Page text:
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However, when it comes down to value for money, two HD 5750 cards look like a much better deal than a factory overclocked Gainward GTX 460 GS-GLH. In fact, two HD 5750s will set you back around €200, while the overclocked GTX 460 costs some 15% more. On the other hand, the cheapest reference GTX 460 cards are available for around €180, but they would not be able to match the GS-GHL card in terms of performance as it is clocked at 800MHz, or some 18 percent over the reference clock.
While it might seem like an odd comparison, it proves an interesting point. In some scenarios you are better off with two cheaper cards rather than a single pricey card. In fact, this fact could work against Nvidia, as the GTX 460 has made the GTX 480 quite pointless for gamers. Two GTX 460 cards cost quite a bit less than a GTX 480, yet they deliver more performance. Two mainstream cards in CrossFireX make sense for users on a budget, as they will be able to easily upgrade if there is need for more performance at some point. It’s worth noting that graphics card prices tend to tumble as soon as new architectures are introduced, so bargain hunters could wait for a few months and score a second card at ridiculously low prices.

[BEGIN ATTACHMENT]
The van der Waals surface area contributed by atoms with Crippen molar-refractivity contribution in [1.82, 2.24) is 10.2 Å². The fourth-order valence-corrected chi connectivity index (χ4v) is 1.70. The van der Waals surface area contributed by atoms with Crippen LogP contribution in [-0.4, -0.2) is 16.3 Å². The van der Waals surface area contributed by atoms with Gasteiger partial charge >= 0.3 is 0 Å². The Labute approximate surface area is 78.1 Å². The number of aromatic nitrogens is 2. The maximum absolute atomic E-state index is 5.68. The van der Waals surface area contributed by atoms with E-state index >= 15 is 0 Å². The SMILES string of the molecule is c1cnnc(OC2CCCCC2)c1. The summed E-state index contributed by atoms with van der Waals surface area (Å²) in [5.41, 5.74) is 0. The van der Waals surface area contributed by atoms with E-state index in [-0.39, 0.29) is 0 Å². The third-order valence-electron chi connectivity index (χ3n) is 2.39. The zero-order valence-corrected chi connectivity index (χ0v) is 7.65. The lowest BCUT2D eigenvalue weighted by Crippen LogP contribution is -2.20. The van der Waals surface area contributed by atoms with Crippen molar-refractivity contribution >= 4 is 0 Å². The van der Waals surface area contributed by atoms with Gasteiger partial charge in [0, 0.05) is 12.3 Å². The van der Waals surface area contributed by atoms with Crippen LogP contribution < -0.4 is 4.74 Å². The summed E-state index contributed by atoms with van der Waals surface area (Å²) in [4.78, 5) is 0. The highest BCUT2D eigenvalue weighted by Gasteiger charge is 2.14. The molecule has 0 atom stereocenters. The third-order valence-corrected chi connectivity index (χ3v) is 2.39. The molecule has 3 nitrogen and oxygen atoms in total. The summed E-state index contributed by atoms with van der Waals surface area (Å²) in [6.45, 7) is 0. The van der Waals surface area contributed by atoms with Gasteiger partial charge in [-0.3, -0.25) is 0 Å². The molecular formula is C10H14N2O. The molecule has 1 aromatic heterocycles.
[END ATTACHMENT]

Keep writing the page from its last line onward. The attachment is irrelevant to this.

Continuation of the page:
Both ATI and Nvidia have managed to vastly improve scaling in multi-GPU configurations, and they are becoming more tempting with every driver update.
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